True of many leaders, including our own PM, when their time is up.
    Yes it is, and though it is part of the game politicians cannot be allowed to get away with it unchallenged - they cannot say someone is terrible if they personally would have attacked anyone making the same point previously, not without being a massive hypocrit.
  • EssexitEssexit Posts: 1,652
    IanB2 said:

    AndyJS said:

    Pulpstar said:

    Mumsnet is probably the election deciding demographic I suspect

    Since every vote is worth the same I've never really understood the idea that some types of voters are more likely to swing the result of an election, except for voters in marginal seats.
    One factor might be propensity to change. Floating voters are by definition more worth courting than those whose intention is already fixed.
    Also, certain demographics might be over-represented in marginal seats.
  • Morris_DancerMorris_Dancer Posts: 42,410
    Good morning, everyone.

    These women have clearly found the charms of Penny Mordaunt, future Prime Minister, impossible to resist.
  • kle4kle4 Posts: 30,349
    edited February 13
    Nigelb said:

    felix said:

    Nigelb said:

    A Guardian report suggests that the abuse problems in the aid sector are not confined to Oxfam:
    https://www.theguardian.com/global-development/2018/feb/12/metoo-strikes-aid-sector-as-sexual-exploitation-allegations-proliferate

    This does not seem entirely surprising to me. As we discussed in the previous thread, the relationship between aid worker and recipient is one of great power imbalance and without proper systems of safeguarding, abuses are highly likely to occur.
    In a manner similar to the abuse scandals in schools last century, it seems that the management of many of these organisation preferred not to know.

    We know of allegations made against Branding Cox and STC a few years ago already. OXFAM clearly the tip of the iceberg here. However plenty of apologists who want to look the other way. You have to wonder why.
    I think it's fairly clear. There are plenty (the Daily Mail, for instance), who would conflate questioning how aid is delivered with whether it should be delivered at all. In response others (e.g. Nick P in the previous thread) defensively, and I think mistakenly, insist that it's just a few bad apples rather than a systemic problem.

    Those who support aid (as I do) ought to be every bit as concerned with how it is delivered, and its effectiveness, as those who do not.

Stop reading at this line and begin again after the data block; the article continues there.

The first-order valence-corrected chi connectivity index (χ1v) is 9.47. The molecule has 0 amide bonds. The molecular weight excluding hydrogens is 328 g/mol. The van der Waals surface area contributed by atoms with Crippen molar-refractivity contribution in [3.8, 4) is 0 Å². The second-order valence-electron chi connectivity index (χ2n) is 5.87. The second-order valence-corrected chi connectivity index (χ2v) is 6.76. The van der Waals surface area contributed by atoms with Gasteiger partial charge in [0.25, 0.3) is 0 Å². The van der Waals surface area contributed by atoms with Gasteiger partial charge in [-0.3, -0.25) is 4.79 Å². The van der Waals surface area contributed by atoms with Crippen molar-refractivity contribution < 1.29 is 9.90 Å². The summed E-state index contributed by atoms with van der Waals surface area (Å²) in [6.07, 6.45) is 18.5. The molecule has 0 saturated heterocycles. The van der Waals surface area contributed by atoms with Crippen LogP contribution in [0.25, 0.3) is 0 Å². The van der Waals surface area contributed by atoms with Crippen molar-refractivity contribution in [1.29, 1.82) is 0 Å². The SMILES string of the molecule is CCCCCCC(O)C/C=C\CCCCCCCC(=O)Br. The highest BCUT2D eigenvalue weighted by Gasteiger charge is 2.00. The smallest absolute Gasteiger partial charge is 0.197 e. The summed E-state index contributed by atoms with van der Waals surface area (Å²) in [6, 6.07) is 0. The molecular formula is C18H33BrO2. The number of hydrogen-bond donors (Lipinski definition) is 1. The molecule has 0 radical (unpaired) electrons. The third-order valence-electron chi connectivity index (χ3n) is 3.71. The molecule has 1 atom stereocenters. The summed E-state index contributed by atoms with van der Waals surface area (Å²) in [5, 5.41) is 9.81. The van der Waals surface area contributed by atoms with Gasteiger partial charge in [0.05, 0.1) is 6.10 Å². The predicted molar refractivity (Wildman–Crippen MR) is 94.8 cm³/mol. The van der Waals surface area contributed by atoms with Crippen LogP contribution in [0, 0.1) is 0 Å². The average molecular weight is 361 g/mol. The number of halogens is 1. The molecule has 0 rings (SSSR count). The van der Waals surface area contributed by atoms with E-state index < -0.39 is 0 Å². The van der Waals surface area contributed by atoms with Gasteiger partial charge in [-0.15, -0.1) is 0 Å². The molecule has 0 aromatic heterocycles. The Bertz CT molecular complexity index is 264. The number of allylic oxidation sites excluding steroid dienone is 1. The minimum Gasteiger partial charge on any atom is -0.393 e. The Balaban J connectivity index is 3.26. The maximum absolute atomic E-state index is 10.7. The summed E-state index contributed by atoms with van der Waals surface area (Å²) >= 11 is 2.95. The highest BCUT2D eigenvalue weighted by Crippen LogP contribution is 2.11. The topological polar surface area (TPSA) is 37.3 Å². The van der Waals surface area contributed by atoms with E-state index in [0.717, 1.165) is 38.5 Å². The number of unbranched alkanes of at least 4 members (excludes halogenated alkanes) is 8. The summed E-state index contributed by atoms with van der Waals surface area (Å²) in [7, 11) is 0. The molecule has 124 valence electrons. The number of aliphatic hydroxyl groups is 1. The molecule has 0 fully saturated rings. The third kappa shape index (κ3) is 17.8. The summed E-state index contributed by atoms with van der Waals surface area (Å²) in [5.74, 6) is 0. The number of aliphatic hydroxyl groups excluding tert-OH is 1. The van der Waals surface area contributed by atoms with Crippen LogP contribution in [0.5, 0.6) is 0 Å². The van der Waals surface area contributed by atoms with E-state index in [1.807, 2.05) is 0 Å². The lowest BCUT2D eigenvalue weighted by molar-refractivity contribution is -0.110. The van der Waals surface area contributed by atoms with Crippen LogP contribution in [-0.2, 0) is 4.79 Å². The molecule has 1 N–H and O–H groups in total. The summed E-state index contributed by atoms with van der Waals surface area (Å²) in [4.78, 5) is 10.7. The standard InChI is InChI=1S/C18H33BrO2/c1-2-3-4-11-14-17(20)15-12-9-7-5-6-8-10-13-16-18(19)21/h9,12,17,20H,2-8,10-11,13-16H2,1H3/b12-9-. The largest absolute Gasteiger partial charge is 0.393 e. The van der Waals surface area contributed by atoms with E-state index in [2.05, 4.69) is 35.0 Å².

Seems reasonable. Doing good does not excuse doing bad, and nothing inherently wrong with ensuring that it is the case only the former is occurring. As you say there are reasons for defensiveness, but the principle of systemic review is sound, nay, necessary from time to time.
  • Dura_AceDura_Ace Posts: 1,501
    Scott_P said:
    He's demonstrating the grip he uses when he and Hannan are edging each other.
  • SandpitSandpit Posts: 17,657
    IanB2 said:

    Sandpit said:

    Sandpit said:

    Polls......need more polls......

    Because polling has a stellar track record of correctly predicting outcomes of events over the past few years. Or not.
    The 55k sample YouGov model was pretty good indeed if you weight the final polls from the last election by the sample size then the outcome was not that far off
    But most of the polls we see day-to-day are of 1,000 or 2,000 sample, then often get subsampled to death. They’re also mostly asking a hypothetical question about an election tomorrow, which (hopefully!) isn’t going to happen. There’s probably only the budget for a 55k sample size very close to an actual election.
    After about 1,300 the payback in terms of accuracy for the cost of polling larger samples is pretty small. Funding a mega-poll only makes sense if the intention is to examine subsamples, as for YouGov's seat model.
    Don’t disagree about sample sizes, but when, as now, opinion is close between two political parties, the vast majority of the polls are within the margin of error. A large sample size poll might actuallly be quite useful to us right now, although I’m not sure why anyone would want to pay for one at the moment.
  • DavidLDavidL Posts: 19,818
    Does anyone seriously believe that there is a 12-13 point difference in the voting intention of men and women at the moment? And in favour of Labour when we have a female PM and an unprecedented number of women holding Cabinet posts on the news regularly? The differentials supposedly found in both Opinium and ICM are a reason to be sceptical about their results in my opinion.

    Yougov's finding with a marginal difference is much more credible. Of course that is not to say that their finding of a Tory lead was right either....
  • MetatronMetatron Posts: 124
    If more females are switching to Tory it is likely to do with voter identification.
    A lot of ageing females probably identify with Teresa` s resilience and if the Tories replace her that might have a negative impact on them
    I have a little doubt that history will judge May as the worse PM ever however it is risky for Tories to replace her when they are over 40% in the polls
  • kle4kle4 Posts: 30,349
    DavidL said:

    Does anyone seriously believe that there is a 12-13 point difference in the voting intention of men and women at the moment? And in favour of Labour when we have a female PM and an unprecedented number of women holding Cabinet posts on the news regularly? The differentials supposedly found in both Opinium and ICM are a reason to be sceptical about their results in my opinion.